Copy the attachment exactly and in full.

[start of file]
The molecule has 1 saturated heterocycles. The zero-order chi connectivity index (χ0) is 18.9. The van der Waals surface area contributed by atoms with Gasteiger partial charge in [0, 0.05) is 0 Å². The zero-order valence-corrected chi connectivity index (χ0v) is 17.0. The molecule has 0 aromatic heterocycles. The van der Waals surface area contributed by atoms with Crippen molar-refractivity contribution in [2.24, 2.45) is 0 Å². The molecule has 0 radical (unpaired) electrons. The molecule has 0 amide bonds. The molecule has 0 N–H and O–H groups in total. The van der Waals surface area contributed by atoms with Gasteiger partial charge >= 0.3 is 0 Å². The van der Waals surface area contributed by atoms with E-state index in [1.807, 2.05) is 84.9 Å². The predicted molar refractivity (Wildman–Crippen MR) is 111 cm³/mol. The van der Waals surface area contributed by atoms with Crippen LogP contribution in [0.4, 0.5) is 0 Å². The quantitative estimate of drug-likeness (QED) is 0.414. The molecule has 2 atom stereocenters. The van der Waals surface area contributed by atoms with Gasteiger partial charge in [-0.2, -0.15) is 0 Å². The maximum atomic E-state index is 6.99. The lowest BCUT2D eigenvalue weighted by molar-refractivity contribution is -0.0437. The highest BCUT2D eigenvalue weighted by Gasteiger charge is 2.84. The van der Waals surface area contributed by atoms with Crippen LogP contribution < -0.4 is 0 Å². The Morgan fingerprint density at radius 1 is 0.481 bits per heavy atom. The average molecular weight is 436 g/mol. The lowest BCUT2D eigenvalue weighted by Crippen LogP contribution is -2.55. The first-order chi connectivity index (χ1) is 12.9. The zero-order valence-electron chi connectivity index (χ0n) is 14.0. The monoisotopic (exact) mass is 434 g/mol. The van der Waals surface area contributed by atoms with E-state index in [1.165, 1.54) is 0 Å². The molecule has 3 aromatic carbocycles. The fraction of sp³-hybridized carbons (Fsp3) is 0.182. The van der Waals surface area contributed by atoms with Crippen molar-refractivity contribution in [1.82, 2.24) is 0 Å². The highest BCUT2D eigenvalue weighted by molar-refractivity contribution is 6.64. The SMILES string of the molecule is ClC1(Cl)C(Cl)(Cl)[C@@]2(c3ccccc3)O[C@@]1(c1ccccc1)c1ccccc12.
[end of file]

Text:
The molecule has 1 saturated heterocycles. The zero-order chi connectivity index (χ0) is 18.9. The van der Waals surface area contributed by atoms with Gasteiger partial charge in [0, 0.05) is 0 Å². The zero-order valence-corrected chi connectivity index (χ0v) is 17.0. The molecule has 0 aromatic heterocycles. The van der Waals surface area contributed by atoms with Crippen molar-refractivity contribution in [2.24, 2.45) is 0 Å². The molecule has 0 radical (unpaired) electrons. The molecule has 0 amide bonds. The molecule has 0 N–H and O–H groups in total. The van der Waals surface area contributed by atoms with Gasteiger partial charge >= 0.3 is 0 Å². The van der Waals surface area contributed by atoms with E-state index in [1.807, 2.05) is 84.9 Å². The predicted molar refractivity (Wildman–Crippen MR) is 111 cm³/mol. The van der Waals surface area contributed by atoms with Crippen LogP contribution in [0.4, 0.5) is 0 Å². The quantitative estimate of drug-likeness (QED) is 0.414. The molecule has 2 atom stereocenters. The van der Waals surface area contributed by atoms with Gasteiger partial charge in [-0.2, -0.15) is 0 Å². The maximum atomic E-state index is 6.99. The lowest BCUT2D eigenvalue weighted by molar-refractivity contribution is -0.0437. The highest BCUT2D eigenvalue weighted by Gasteiger charge is 2.84. The van der Waals surface area contributed by atoms with Crippen LogP contribution < -0.4 is 0 Å². The Morgan fingerprint density at radius 1 is 0.481 bits per heavy atom. The average molecular weight is 436 g/mol. The lowest BCUT2D eigenvalue weighted by Crippen LogP contribution is -2.55. The first-order chi connectivity index (χ1) is 12.9. The zero-order valence-electron chi connectivity index (χ0n) is 14.0. The monoisotopic (exact) mass is 434 g/mol. The van der Waals surface area contributed by atoms with E-state index in [1.165, 1.54) is 0 Å². The molecule has 3 aromatic carbocycles. The fraction of sp³-hybridized carbons (Fsp3) is 0.182. The van der Waals surface area contributed by atoms with Crippen molar-refractivity contribution in [1.82, 2.24) is 0 Å². The highest BCUT2D eigenvalue weighted by molar-refractivity contribution is 6.64. The SMILES string of the molecule is ClC1(Cl)C(Cl)(Cl)[C@@]2(c3ccccc3)O[C@@]1(c1ccccc1)c1ccccc12.